Browsing named entities in Comte de Paris, History of the Civil War in America. Vol. 4. (ed. Henry Coppee , LL.D.). You can also browse the collection for Fort Taylor (Texas, United States) or search for Fort Taylor (Texas, United States) in all documents.

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Comte de Paris, History of the Civil War in America. Vol. 4. (ed. Henry Coppee , LL.D.), Book III:—the Third winter. (search)
the lagoon of the Madre and connecting with Brownsville by a railroad, completes this operation, whost important to them. In fact, masters of Brownsville, they completely intercept the traffic whicrates a short time before the occupation of Brownsville. The right bank of the Rio Grande being thilst the cavalry was marching direct toward Brownsville, a town situated on the line which the army Little Rock. Eighteen miles south-west of Brownsville is a stream, surrounded by pretty large swa to engage in a general fight, fell back on Brownsville after having reconnoitred their position. ible. Davidson brought back his cavalry to Brownsville and awaited the arrival of Steele. The lmber took the direct road from Clarendon to Brownsville, whilst Steele was moving from Devall's Bluhe latter. He knew that a good road led to Brownsville, via Ashley's Mill, as far as the banks of pairing the road which he had followed from Brownsville, and in the evening of the second day the a[4 more...]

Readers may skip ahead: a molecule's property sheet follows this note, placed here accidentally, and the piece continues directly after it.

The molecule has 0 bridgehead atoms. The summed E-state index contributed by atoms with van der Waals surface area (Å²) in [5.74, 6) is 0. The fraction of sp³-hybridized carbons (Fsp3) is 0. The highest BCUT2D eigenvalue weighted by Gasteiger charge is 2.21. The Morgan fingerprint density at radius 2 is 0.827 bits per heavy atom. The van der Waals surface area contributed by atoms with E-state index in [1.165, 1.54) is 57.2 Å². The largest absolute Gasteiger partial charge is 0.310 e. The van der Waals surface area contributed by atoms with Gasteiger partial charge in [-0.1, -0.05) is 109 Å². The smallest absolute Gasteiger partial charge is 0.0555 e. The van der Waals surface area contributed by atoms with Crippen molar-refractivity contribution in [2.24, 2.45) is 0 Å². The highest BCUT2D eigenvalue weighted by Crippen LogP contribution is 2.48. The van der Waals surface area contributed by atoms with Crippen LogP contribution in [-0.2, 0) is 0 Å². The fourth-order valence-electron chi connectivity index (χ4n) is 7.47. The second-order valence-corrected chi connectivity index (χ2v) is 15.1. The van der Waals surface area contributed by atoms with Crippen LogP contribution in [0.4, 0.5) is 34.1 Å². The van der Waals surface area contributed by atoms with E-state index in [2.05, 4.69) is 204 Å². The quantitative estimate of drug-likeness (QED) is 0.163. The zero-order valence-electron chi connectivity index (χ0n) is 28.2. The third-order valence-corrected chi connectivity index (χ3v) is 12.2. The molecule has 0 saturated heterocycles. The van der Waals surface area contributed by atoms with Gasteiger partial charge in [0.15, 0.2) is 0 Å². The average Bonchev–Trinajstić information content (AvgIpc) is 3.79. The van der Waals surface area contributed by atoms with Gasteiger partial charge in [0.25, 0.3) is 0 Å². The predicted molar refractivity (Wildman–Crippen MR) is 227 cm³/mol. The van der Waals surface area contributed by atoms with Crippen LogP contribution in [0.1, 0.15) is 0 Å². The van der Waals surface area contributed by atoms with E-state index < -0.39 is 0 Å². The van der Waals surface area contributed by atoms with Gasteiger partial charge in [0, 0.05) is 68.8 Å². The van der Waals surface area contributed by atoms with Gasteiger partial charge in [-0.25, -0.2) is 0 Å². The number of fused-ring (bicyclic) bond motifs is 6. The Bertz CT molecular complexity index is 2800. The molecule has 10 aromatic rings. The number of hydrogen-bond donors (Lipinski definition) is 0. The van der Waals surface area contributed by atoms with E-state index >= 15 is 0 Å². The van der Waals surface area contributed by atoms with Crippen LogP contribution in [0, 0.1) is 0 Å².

Comte de Paris, History of the Civil War in America. Vol. 4. (ed. Henry Coppee , LL.D.), Book IV:—the war in the South-West. (search)
Tennessee enabled Forrest to operate against the enemy with all his forces. Chalmers, who commanded it, had well employed his time since his chief had left him on the line of the Tallahatchie. On the 23d of March the latter had sent him from Jackson orders to advance in his turn. McCulloch's brigade was to halt at Waterford, south of Holly Springs, and to occupy the country situated south of the Charleston Railroad, while Neely should penetrate into Tennessee and establish himself at Brownsville. They could thus observe the movements of the Memphis garrison. Hurlbut, who had about four thousand infantry in this town, with good reason did not wish to rush them at the heels of Forrest, but as soon as he knew that the latter had passed the frontier of Tennessee, on returning in haste from Cairo, where he happened to be by chance, he ordered Grierson to move his cavalry forward on the enemy's tracks. He could, as we have said, mount scarcely more than two thousand men. The first e